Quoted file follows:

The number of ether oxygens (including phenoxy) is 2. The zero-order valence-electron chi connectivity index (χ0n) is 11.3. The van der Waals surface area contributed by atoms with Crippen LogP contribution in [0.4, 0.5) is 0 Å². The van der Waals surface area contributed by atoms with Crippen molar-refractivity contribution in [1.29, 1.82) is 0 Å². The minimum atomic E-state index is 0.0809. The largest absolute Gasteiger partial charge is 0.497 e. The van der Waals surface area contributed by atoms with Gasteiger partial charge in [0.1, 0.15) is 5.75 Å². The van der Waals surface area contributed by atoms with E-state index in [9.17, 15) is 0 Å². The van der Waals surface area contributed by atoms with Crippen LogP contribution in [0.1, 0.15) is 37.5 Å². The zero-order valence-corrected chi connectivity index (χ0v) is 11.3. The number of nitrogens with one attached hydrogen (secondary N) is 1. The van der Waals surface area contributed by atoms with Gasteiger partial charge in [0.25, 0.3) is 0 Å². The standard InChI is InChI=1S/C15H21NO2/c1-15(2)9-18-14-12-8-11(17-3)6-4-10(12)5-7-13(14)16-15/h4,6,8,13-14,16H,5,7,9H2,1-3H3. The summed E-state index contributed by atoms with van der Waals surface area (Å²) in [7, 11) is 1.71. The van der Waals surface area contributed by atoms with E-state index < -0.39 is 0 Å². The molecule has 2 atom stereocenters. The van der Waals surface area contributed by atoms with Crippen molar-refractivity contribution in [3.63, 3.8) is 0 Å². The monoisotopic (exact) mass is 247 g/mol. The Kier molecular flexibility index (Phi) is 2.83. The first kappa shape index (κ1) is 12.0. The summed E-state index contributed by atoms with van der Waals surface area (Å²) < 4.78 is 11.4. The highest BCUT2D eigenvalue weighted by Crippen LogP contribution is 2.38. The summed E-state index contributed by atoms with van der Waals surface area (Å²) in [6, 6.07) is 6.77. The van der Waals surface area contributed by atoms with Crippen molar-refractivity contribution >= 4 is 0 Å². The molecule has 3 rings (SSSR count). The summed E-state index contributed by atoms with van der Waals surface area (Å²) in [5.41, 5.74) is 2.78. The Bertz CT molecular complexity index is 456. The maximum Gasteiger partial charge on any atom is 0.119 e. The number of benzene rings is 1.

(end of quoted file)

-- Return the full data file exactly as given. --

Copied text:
The number of ether oxygens (including phenoxy) is 2. The zero-order valence-electron chi connectivity index (χ0n) is 11.3. The van der Waals surface area contributed by atoms with Crippen LogP contribution in [0.4, 0.5) is 0 Å². The van der Waals surface area contributed by atoms with Crippen molar-refractivity contribution in [1.29, 1.82) is 0 Å². The minimum atomic E-state index is 0.0809. The largest absolute Gasteiger partial charge is 0.497 e. The van der Waals surface area contributed by atoms with Gasteiger partial charge in [0.1, 0.15) is 5.75 Å². The van der Waals surface area contributed by atoms with E-state index in [9.17, 15) is 0 Å². The van der Waals surface area contributed by atoms with Crippen LogP contribution in [0.1, 0.15) is 37.5 Å². The zero-order valence-corrected chi connectivity index (χ0v) is 11.3. The number of nitrogens with one attached hydrogen (secondary N) is 1. The van der Waals surface area contributed by atoms with Gasteiger partial charge in [0.25, 0.3) is 0 Å². The standard InChI is InChI=1S/C15H21NO2/c1-15(2)9-18-14-12-8-11(17-3)6-4-10(12)5-7-13(14)16-15/h4,6,8,13-14,16H,5,7,9H2,1-3H3. The summed E-state index contributed by atoms with van der Waals surface area (Å²) in [7, 11) is 1.71. The van der Waals surface area contributed by atoms with E-state index < -0.39 is 0 Å². The molecule has 2 atom stereocenters. The van der Waals surface area contributed by atoms with Crippen molar-refractivity contribution in [3.63, 3.8) is 0 Å². The monoisotopic (exact) mass is 247 g/mol. The Kier molecular flexibility index (Phi) is 2.83. The first kappa shape index (κ1) is 12.0. The summed E-state index contributed by atoms with van der Waals surface area (Å²) < 4.78 is 11.4. The highest BCUT2D eigenvalue weighted by Crippen LogP contribution is 2.38. The summed E-state index contributed by atoms with van der Waals surface area (Å²) in [6, 6.07) is 6.77. The van der Waals surface area contributed by atoms with Crippen molar-refractivity contribution >= 4 is 0 Å². The molecule has 3 rings (SSSR count). The summed E-state index contributed by atoms with van der Waals surface area (Å²) in [5.41, 5.74) is 2.78. The Bertz CT molecular complexity index is 456. The maximum Gasteiger partial charge on any atom is 0.119 e. The number of benzene rings is 1.